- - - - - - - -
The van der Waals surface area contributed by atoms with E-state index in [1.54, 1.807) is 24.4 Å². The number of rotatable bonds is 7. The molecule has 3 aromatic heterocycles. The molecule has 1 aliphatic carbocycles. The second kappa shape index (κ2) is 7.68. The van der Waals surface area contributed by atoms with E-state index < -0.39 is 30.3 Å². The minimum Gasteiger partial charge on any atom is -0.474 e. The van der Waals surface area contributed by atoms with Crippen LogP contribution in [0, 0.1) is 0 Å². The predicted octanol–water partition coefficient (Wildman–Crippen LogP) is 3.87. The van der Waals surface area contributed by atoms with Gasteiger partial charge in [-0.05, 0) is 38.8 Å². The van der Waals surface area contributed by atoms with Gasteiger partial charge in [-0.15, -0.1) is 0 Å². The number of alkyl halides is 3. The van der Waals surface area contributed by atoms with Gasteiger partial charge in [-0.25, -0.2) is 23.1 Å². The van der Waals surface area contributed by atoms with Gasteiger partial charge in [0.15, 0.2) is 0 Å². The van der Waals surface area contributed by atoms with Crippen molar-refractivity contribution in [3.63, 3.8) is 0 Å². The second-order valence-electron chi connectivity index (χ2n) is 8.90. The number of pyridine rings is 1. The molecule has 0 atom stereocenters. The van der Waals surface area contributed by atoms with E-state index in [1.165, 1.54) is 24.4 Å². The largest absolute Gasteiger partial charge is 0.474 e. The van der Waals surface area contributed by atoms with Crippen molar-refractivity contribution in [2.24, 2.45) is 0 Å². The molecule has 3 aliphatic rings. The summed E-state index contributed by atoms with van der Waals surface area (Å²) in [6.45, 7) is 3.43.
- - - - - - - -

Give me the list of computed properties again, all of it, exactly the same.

The van der Waals surface area contributed by atoms with E-state index in [1.54, 1.807) is 24.4 Å². The number of rotatable bonds is 7. The molecule has 3 aromatic heterocycles. The molecule has 1 aliphatic carbocycles. The second kappa shape index (κ2) is 7.68. The van der Waals surface area contributed by atoms with E-state index < -0.39 is 30.3 Å². The minimum Gasteiger partial charge on any atom is -0.474 e. The van der Waals surface area contributed by atoms with Crippen LogP contribution in [0, 0.1) is 0 Å². The predicted octanol–water partition coefficient (Wildman–Crippen LogP) is 3.87. The van der Waals surface area contributed by atoms with Gasteiger partial charge in [-0.05, 0) is 38.8 Å². The van der Waals surface area contributed by atoms with Gasteiger partial charge in [-0.15, -0.1) is 0 Å². The number of alkyl halides is 3. The van der Waals surface area contributed by atoms with Gasteiger partial charge in [-0.25, -0.2) is 23.1 Å². The van der Waals surface area contributed by atoms with Gasteiger partial charge in [0.15, 0.2) is 0 Å². The van der Waals surface area contributed by atoms with Crippen molar-refractivity contribution in [3.63, 3.8) is 0 Å². The second-order valence-electron chi connectivity index (χ2n) is 8.90. The number of pyridine rings is 1. The molecule has 0 atom stereocenters. The van der Waals surface area contributed by atoms with E-state index in [1.165, 1.54) is 24.4 Å². The largest absolute Gasteiger partial charge is 0.474 e. The van der Waals surface area contributed by atoms with Crippen molar-refractivity contribution in [2.24, 2.45) is 0 Å². The molecule has 3 aliphatic rings. The summed E-state index contributed by atoms with van der Waals surface area (Å²) in [6.45, 7) is 3.43.